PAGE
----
French painter Claude Monet had already visited the Netherlands many times before, but it was not until the spring of 1886 that he first saw the tulip fields in their full glory. Impressed, he wrote to a friend: ‘Vast fields of flowers, incredibly beautiful, but maddening to a poor painter. It’s impossible to convey with our poor colours’. One hundred and sixteen years later, on 28 February 2002, the Dutch daily newspaper NRC Handelsblad quoted these words in an article announcing a major Monet exhibition in The Hague.
In that issue, however, there was not a word to be found about the decision adopted that day to set up Eurojust. Even for a quality daily like the NRC, a new European legal institution was apparently not newsworthy. By contrast, Claude Monet was an icon, and his paintings had touched the hearts of art lovers the world over. That was stiff competition for Eurojust, which had yet to prove itself.
I realise that I am comparing apples and oranges. You may be raising an eyebrow and thinking: clearly, the Dutch Minister of Justice and Security is not a lawyer. That is true. I am not. But I have spent my political career fighting for freedom and justice. As a child I learned that people can only live up to their potential in a world that upholds these values. Only in a compassionate and just world can the art of Claude Monet move us as individuals and build bridges between countries. Right now that world is under pressure from increasingly ruthless criminals and from Russian aggression towards Ukraine. In these uncertain times, Eurojust gives me hope, because now more than ever it embodies and protects European values.
On 15 October 1999, the Tampere European Council laid the foundations for Eurojust. At that time, nobody – neither the EU heads of government nor the ministers who ultimately approved the Eurojust decision – could have imagined that Eurojust would quickly become the cornerstone of EU criminal justice cooperation that it is today.
That achievement is in itself reason to congratulate everyone who contributed at that stage, not least the illustrious pioneers who – in a cramped room at the Council Secretariat in Brussels – paved the way for Eurojust’s impressive evolution. Praise is also due to all those who carried on the task in the makeshift temporary location at the Arc and those who are continuing this work, with the help of new staff, at the new location on Johan de Wittlaan in The Hague, across from the Europol building.
The 2021 Annual Report speaks volumes about the way Eurojust has evolved. At the start, in 2002, it supported 217 cross-border criminal investigations. Last year, it handled over 10 000 cases for the first time, 10 105 to be exact. In addition, 3 329 suspects were arrested or surrendered, and in 1 401 cases agreements were made about where a suspect would be prosecuted. In total, EUR 2.8 billion in criminal assets were frozen or seized, and drugs worth EUR 7 billion were confiscated. In 2021, Eurojust supported 254 joint investigation teams. The fact that Eurojust was able to achieve all of this with a modest budget of EUR 43.8 million, across a broad terrain covering fraud, human trafficking, environmental crime and international crime, is worthy of respect. Especially in a year that was heavily impacted by the pandemic.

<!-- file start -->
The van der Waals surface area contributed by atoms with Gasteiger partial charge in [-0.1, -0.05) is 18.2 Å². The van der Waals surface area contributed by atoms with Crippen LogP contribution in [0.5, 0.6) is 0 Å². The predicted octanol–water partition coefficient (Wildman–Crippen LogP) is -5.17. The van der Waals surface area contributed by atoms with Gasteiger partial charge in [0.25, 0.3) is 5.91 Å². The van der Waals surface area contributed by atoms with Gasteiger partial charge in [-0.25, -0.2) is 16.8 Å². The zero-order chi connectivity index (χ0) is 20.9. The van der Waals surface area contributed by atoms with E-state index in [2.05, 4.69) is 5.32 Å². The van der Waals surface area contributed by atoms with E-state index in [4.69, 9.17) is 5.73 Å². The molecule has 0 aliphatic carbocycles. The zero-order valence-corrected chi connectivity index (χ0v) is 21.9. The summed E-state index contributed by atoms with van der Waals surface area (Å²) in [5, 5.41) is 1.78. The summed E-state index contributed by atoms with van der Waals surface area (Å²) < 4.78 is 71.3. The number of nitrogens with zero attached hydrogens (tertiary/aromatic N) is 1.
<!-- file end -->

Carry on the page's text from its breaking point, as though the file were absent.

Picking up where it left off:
Cross-border crime and terrorism
As a representative of Eurojust’s host country, I would like to express my great appreciation for the prominent place that the organisation occupies in the area of criminal justice cooperation within the European Union. I appreciate the role that Eurojust plays in the unremitting battle against cross-border crime and terrorism. The new premises in the Netherlands, which were established in close consultation with the Dutch government, demonstrate that Eurojust is an organisation that must be taken seriously.
In my view, it is beyond dispute that 20 years on we still need Eurojust. All of us are used to the openness of our own countries and our borders, which have all but disappeared within the European Union. We often take that freedom for granted. Yet, the bitter reality is that criminals within and outside the European Union try to use it to maximum advantage. Their far-reaching criminal business model threatens to undermine the very foundations of our open society and the rule of law.
If criminals are allowed to act with impunity, investing their ill-gotten gains in the legitimate economy, corrupting institutions and using violence against journalists, witnesses, lawyers and other professionals, this will have a disastrous impact on the core values of our society and the values that we, as EU citizens, hold dear. As in other countries, in the Netherlands innocent people have been murdered because they got in the way of hardened criminals. It is more important than ever to push back against ruthless organised crime.
A united front
We can make real progress only if we work together and form a united front against those who believe personal gain is more important than freedom and justice for all. Strong international cooperation is essential, because criminals and terrorists can operate across borders and online with relative ease and flexibility. By contrast, the police and the Public Prosecution Service are limited in their scope of operation, not only by physical territorial boundaries but also by fundamental differences in law, culture, language and organisation. The EU Member States have many gaps to bridge before they can work together effectively, and criminals are not going to sit on their hands until we are ready to take them on.